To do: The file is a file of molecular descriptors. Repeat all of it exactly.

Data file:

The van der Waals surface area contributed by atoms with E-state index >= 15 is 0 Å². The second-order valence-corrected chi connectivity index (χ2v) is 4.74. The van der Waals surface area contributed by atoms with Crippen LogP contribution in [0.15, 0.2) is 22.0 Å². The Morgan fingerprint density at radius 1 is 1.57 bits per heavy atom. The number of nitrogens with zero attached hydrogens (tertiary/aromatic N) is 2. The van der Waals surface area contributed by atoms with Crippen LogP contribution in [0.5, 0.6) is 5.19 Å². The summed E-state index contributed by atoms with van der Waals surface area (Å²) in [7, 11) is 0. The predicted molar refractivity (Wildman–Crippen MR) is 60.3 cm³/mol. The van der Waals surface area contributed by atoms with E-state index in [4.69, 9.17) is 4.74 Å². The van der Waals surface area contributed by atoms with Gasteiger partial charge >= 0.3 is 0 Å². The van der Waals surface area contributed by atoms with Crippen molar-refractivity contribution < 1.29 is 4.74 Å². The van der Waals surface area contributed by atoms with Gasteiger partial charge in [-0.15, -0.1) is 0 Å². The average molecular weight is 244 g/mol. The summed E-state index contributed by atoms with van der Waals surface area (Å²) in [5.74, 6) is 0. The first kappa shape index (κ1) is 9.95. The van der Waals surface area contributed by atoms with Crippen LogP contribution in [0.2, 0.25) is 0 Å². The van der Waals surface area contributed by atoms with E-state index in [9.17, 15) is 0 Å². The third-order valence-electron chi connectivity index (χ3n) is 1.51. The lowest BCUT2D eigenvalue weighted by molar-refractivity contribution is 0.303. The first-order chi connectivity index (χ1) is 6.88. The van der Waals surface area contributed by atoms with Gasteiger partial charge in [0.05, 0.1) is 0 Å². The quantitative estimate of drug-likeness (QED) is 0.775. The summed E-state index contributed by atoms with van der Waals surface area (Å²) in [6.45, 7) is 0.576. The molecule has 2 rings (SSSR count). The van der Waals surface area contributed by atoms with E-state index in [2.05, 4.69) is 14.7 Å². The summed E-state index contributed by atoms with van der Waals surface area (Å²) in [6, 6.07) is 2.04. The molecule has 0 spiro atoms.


The van der Waals surface area contributed by atoms with E-state index >= 15 is 0 Å². The second-order valence-corrected chi connectivity index (χ2v) is 4.74. The van der Waals surface area contributed by atoms with Crippen LogP contribution in [0.15, 0.2) is 22.0 Å². The Morgan fingerprint density at radius 1 is 1.57 bits per heavy atom. The number of nitrogens with zero attached hydrogens (tertiary/aromatic N) is 2. The van der Waals surface area contributed by atoms with Crippen LogP contribution in [0.5, 0.6) is 5.19 Å². The summed E-state index contributed by atoms with van der Waals surface area (Å²) in [7, 11) is 0. The predicted molar refractivity (Wildman–Crippen MR) is 60.3 cm³/mol. The van der Waals surface area contributed by atoms with E-state index in [4.69, 9.17) is 4.74 Å². The van der Waals surface area contributed by atoms with Gasteiger partial charge >= 0.3 is 0 Å². The van der Waals surface area contributed by atoms with Crippen molar-refractivity contribution < 1.29 is 4.74 Å². The van der Waals surface area contributed by atoms with Gasteiger partial charge in [-0.15, -0.1) is 0 Å². The average molecular weight is 244 g/mol. The summed E-state index contributed by atoms with van der Waals surface area (Å²) in [5.74, 6) is 0. The first kappa shape index (κ1) is 9.95. The van der Waals surface area contributed by atoms with Crippen LogP contribution in [0.2, 0.25) is 0 Å². The van der Waals surface area contributed by atoms with E-state index in [9.17, 15) is 0 Å². The third-order valence-electron chi connectivity index (χ3n) is 1.51. The lowest BCUT2D eigenvalue weighted by molar-refractivity contribution is 0.303. The first-order chi connectivity index (χ1) is 6.88. The van der Waals surface area contributed by atoms with Gasteiger partial charge in [0.05, 0.1) is 0 Å². The quantitative estimate of drug-likeness (QED) is 0.775. The summed E-state index contributed by atoms with van der Waals surface area (Å²) in [6.45, 7) is 0.576. The molecule has 2 rings (SSSR count). The van der Waals surface area contributed by atoms with E-state index in [2.05, 4.69) is 14.7 Å². The summed E-state index contributed by atoms with van der Waals surface area (Å²) in [6, 6.07) is 2.04. The molecule has 0 spiro atoms.